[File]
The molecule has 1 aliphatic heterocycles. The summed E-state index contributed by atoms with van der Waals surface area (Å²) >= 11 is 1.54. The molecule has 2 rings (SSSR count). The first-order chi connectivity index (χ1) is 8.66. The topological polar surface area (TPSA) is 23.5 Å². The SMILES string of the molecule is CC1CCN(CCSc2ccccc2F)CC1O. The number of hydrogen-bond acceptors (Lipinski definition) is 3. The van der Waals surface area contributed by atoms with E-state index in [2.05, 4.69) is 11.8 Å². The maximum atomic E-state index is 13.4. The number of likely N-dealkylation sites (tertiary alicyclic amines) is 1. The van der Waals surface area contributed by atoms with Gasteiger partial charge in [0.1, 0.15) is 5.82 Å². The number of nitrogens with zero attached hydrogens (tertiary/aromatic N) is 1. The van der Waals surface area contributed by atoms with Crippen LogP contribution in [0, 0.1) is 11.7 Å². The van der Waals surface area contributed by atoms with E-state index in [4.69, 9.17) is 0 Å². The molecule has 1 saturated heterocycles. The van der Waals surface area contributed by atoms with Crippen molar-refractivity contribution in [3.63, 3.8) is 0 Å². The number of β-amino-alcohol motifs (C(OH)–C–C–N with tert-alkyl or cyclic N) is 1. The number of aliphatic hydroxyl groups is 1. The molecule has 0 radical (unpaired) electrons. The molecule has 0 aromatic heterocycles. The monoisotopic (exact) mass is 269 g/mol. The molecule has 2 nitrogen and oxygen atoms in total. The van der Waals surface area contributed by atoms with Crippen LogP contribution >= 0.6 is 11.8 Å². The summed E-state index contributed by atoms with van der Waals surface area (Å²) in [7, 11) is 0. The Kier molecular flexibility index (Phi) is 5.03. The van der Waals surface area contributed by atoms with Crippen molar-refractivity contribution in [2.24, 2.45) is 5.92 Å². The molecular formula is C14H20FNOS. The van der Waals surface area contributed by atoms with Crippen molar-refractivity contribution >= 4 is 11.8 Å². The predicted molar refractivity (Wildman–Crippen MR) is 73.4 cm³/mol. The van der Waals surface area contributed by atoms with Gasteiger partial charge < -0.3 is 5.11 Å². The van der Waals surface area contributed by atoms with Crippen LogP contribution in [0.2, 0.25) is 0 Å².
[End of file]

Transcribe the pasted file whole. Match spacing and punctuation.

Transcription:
The molecule has 1 aliphatic heterocycles. The summed E-state index contributed by atoms with van der Waals surface area (Å²) >= 11 is 1.54. The molecule has 2 rings (SSSR count). The first-order chi connectivity index (χ1) is 8.66. The topological polar surface area (TPSA) is 23.5 Å². The SMILES string of the molecule is CC1CCN(CCSc2ccccc2F)CC1O. The number of hydrogen-bond acceptors (Lipinski definition) is 3. The van der Waals surface area contributed by atoms with E-state index in [2.05, 4.69) is 11.8 Å². The maximum atomic E-state index is 13.4. The number of likely N-dealkylation sites (tertiary alicyclic amines) is 1. The van der Waals surface area contributed by atoms with Gasteiger partial charge in [0.1, 0.15) is 5.82 Å². The number of nitrogens with zero attached hydrogens (tertiary/aromatic N) is 1. The van der Waals surface area contributed by atoms with Crippen LogP contribution in [0, 0.1) is 11.7 Å². The van der Waals surface area contributed by atoms with E-state index in [4.69, 9.17) is 0 Å². The molecule has 1 saturated heterocycles. The van der Waals surface area contributed by atoms with Crippen molar-refractivity contribution in [3.63, 3.8) is 0 Å². The number of β-amino-alcohol motifs (C(OH)–C–C–N with tert-alkyl or cyclic N) is 1. The number of aliphatic hydroxyl groups is 1. The molecule has 0 radical (unpaired) electrons. The molecule has 0 aromatic heterocycles. The monoisotopic (exact) mass is 269 g/mol. The molecule has 2 nitrogen and oxygen atoms in total. The van der Waals surface area contributed by atoms with Crippen LogP contribution >= 0.6 is 11.8 Å². The summed E-state index contributed by atoms with van der Waals surface area (Å²) in [7, 11) is 0. The Kier molecular flexibility index (Phi) is 5.03. The van der Waals surface area contributed by atoms with Crippen molar-refractivity contribution in [2.24, 2.45) is 5.92 Å². The molecular formula is C14H20FNOS. The van der Waals surface area contributed by atoms with Crippen molar-refractivity contribution >= 4 is 11.8 Å². The predicted molar refractivity (Wildman–Crippen MR) is 73.4 cm³/mol. The van der Waals surface area contributed by atoms with Gasteiger partial charge < -0.3 is 5.11 Å². The van der Waals surface area contributed by atoms with Crippen LogP contribution in [0.2, 0.25) is 0 Å².